This Week in Design: Aug. 22, 2014
Be inspired. Get a raise. Learn something new. Have fun. Those are the goals of every designer at some point in their careers. Lucky for you, we are taking on each one of them this week in design.
Every week, we plan to a look at major product releases and upgrades, tools and tricks and even some of the most popular things you are talking about on social media. And we’d love to hear what’s going on in your world as well. Have we missed anything? Drop me a line at [email protected].
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PowerPoint & Keynote
Landing Pages & Email
Icons, Vectors & More
Sans Serif, Script & More
Shopify, Tumblr & More
Logos, Print & Mockups
Get Out and Get Weird
Thanks Justin Kemerling for reminding designers to get weird. Thanks for pointing our something that we sometimes forget in the push of regular deadlines – that the best ideas are often born out of the random.
In “Improve Your Design Skills: Make Things with Weirdos, Not Clients,” designer Kemerling takes readers through some of his most successful design projects and shares a common thread” “They don’t have clients. While their direct financial benefit is slim to none, these self-initiated, collaborative projects have become an important part of getting better at design.”
It happens quite often when you think about it. It’s very much like the phenomenon when you get in the shower, the fix to a design dilemma just comes to you.
Kemerling takes it a step further though and offers some usable thoughts and tips for making great design. Here’s a preview:
- Collaboration is so punk rock: “I was in a punk band in college. … How we made the music taught me a lot about turning nothing into something.”
- Look for fellow makers, thinkers and weirdos: “You get comfortable with communicating ideas, fusing different perspectives, and seeking out honest feedback to make the final, realized idea the best it can be.”
- Make things that don’t need approval: “Design when you aren’t making something that needs to be “approved” is interesting. You’re making it to exist. To be relevant, compelling, funny, thought-provoking, whatever. It’s a different kind of design, but it’s still design.”
- More personal/passion/side projects with others, please: “When you’re a designer, you’re interested in pretty much everything, and designers are particularly well-suited to become their own culture creators.”
What a great read. Go read it today, or next time you are feeling uninspired. I know my creative juices are definitely flowing after this wonderful bit of advice and inspiration.
How Does Your Salary Compare?
Salary surveys can be an interesting snapshot of what designers are doing, titles and roles, how jobs compare. AuthenticJobs.com recently conducted and released a pretty extensive salary survey but more interestingly for designers is the design roles subset that Webdesigner Depot pulled out for us.
How can you use this information? First, it’s a good way to know if you are working at a place with a competitive salary. (Everyone complains about pay from time to time, right? This way you have an idea about where you really fall.) It can help you negotiate when changing jobs or as a freelancer or contractor help you determine how to set rates.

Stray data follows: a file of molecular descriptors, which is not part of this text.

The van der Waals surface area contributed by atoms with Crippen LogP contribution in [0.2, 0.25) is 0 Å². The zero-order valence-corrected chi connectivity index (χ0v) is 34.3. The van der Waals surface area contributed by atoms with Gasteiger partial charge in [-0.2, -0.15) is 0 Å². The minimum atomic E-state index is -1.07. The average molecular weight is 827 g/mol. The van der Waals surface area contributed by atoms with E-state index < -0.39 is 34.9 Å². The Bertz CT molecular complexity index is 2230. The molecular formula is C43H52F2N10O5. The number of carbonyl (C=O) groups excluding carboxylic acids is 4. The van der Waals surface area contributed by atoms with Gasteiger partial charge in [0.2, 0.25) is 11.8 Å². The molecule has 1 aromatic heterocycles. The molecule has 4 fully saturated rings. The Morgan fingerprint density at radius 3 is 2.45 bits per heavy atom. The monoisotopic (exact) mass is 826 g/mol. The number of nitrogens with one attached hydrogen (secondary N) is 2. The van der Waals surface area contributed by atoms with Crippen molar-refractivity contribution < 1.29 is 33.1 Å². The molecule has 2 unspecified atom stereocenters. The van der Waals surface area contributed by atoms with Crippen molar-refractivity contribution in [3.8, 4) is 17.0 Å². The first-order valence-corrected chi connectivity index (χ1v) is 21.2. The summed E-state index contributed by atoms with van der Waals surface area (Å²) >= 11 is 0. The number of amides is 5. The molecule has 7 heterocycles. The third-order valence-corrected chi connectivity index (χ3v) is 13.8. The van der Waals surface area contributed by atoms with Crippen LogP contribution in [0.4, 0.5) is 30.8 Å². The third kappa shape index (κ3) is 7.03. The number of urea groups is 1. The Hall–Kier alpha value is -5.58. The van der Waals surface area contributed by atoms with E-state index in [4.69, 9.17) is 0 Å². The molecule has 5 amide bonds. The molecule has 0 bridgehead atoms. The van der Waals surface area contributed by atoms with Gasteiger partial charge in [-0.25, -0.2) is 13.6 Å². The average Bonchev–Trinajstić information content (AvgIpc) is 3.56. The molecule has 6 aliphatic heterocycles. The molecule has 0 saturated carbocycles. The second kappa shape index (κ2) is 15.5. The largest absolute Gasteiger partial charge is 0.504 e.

The roundup includes 11 different job positions in the categories of management or non-management roles. Each includes a basic job description, salary range, salary for the middle 50 percent and AIGA median salary. Here’s a roundup of each position type and AIGA median annual salary for each. Make sure to read the full post for more on each position.
- Art Director: $67,500
- Creative/Design Director: $100,000 (agency), $75,000 (in-house)
- Chief Design Officer: $104,500
- Design Manager: $75,000
- Product Manager: middle 50 percent is $68,000 to $92,000
- Junior Designer: $40,000
- Mid-Level Designer: $46,000
- Senior/Lead Designer: $62,500
- Mobile UI Designer: $65,000
- Head of UX: middle 50 percent is $85,000 to $150,000
- User Experience Designer: $80,000
So how do you compare? Do you feel like the job titles and salaries are on par with what you are seeing in the industry? Share your thoughts with us in the comments.
Where Did the ‘x’ Come From?
Have you ever really thought about some of the terms and design divots we use every day? How about “x” in terms of web and digital design?
Honestly I had not thought about it much until recently when I saw a great article on the origins of the “x.” Lauren Archer re:form article, “X to Close,” explains it in words and images. And the history might not be what you would expect.
While the first widespread use dates to Windows 95, the “x” action is older than that and links to a different digital design medium. “[x] is a true icon, not representing a letter but representing an action, and only adopted to represent ‘close’ well after the development of graphics-oriented operating systems,” Archer said in the article. “The first appearance of [x] in GUI design was likely the Atari TOS, possibly influenced by the Japanese batsu and maru conventions.”
The lesson is that a common cultural piece can come from anything. The evolution of the “x” is just one example of that.
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Just for Fun
Good design shows up in a manner of places and these paper characters for a window display are incredible. The display will fashion the windows of Fred Aldous an art, craft and design materials store in Manchester, England.
Thankfully Creative Boom photographed and shared this wonderful collection for all of us who can’t go see it in person.
The characters were designed and created by designer Robert Lomas, who works at the Design By Day studio. The “Make Anything” project took more than 70 hours to finish and the display will remain though the end of September.